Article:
Passengers at BWI top 1 million

May 03, 1994|By Suzanne Wooton | Suzanne Wooton,Sun Staff Writer

More than a million passengers traveled through Baltimore-Washington International Airport in March, setting a record, as an explosion of fare wars has made once-sleepy BWI the nation's fastest-growing airport.

Passenger traffic at BWI soared to 1.09 million in March, topping the previous record of 1.02 million in August 1989, shortly after USAir and Piedmont Airlines merged.

Maryland Transportation Secretary O. James Lighthizer attributed the gains to a combination of lower fares, more flights and aggressive marketing, especially in the Washington area.

"It's the hottest big airport in the U.S. now," said Mr. Lighthizer, whose department oversees the state-owned BWI. "No other large airport is having 30, 40, 50 percent increases. It's a center for low-cost air traffic."

The intense domestic fare wars began at BWI last fall after the no-frills, low-priced Southwest Airlines announced it would start its first East Coast service there, flying to Cleveland and Chicago. That prompted aggressive moves by USAir, the dominant carrier at BWI, and Continental Airlines, with both cutting unrestricted fares by more than 50 percent.

But the fare wars have produced growth in passengers among all airlines at BWI, with United Airlines, which has only nine flights a day, seeing a 46 percent growth in passengers in March, for instance.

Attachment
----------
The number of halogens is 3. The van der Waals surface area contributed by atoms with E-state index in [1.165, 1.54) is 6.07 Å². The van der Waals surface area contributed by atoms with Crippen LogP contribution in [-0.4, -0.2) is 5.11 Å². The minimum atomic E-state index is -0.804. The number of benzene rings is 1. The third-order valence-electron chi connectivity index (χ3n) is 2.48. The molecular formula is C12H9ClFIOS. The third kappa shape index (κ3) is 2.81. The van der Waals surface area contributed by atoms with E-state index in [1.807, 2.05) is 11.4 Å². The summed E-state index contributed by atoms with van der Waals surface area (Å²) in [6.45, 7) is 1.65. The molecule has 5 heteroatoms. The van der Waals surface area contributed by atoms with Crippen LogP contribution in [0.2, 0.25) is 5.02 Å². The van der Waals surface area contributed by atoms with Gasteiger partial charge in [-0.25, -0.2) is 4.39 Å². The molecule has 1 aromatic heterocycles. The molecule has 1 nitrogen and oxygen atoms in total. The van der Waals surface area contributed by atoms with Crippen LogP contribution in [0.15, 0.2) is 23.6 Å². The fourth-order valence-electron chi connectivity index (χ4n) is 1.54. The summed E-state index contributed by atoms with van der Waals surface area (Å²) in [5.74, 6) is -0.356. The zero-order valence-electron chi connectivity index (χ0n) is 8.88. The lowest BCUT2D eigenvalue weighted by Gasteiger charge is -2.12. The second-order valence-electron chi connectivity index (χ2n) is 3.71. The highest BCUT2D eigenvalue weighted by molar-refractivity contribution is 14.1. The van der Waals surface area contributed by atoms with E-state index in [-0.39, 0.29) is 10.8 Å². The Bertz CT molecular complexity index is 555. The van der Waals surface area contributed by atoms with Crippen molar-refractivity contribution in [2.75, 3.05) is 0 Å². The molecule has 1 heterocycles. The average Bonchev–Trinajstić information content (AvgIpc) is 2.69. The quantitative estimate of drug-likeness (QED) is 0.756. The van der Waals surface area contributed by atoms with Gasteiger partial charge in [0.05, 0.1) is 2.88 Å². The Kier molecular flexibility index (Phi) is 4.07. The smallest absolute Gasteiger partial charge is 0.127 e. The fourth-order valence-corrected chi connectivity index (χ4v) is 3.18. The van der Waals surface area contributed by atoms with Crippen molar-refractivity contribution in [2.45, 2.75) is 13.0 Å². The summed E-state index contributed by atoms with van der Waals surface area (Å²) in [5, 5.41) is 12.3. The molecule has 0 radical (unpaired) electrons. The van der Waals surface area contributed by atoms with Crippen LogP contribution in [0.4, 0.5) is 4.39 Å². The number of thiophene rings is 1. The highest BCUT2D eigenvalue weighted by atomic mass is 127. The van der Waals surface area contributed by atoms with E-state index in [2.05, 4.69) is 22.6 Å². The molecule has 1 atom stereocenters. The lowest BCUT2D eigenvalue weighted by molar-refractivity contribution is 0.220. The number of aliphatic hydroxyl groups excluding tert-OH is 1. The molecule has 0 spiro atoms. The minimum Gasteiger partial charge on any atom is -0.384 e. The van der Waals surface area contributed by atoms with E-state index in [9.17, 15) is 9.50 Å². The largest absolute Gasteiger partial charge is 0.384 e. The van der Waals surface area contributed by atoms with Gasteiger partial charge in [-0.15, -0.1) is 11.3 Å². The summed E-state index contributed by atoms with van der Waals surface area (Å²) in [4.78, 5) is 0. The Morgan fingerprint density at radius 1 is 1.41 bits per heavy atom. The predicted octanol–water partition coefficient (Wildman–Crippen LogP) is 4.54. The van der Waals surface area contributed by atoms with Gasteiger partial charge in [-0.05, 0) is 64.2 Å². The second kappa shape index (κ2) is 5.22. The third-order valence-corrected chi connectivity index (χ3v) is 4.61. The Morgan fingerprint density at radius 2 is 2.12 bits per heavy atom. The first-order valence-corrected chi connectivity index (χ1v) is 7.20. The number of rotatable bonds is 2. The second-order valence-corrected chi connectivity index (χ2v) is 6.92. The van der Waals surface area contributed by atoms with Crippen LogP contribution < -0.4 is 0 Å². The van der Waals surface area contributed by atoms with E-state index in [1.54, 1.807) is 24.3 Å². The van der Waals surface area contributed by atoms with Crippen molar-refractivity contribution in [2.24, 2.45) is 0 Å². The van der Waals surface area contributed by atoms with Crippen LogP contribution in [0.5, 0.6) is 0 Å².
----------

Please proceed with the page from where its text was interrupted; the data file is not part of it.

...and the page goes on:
The airport's hub carrier, USAir, carried more than 500,000 jet passengers, a 55 percent gain over March 1993. Perhaps the most impressive gain was for Continental, whose business leaped from 17,634 passengers in March 1993 to 102,930 in March 1994 as it established its ContinentalLite low-fare program and increased its number of daily flights at BWI from seven to 33.

L USAir also has added several dozen jet departures this year.

But the increase in passengers has not translated into profits for either airline. In the first quarter of 1994, Arlington, Va.-based USAir reported losses of $200 million. Continental, which lost nearly $28 million in the fourth quarter of 1993, is expected soon to report losses for the first three months of this year.

The record number of passengers at BWI in March represents a 51 percent jump over last March, although the increase partly reflects the effect of last March's "storm of the century," which shut down BWI and other airports temporarily and forced cancellation of many flights.

The number of passengers was up 25.7 percent in January and 26.7 percent in February this year. BWI officials foresee the growth continuing for at least six more months.

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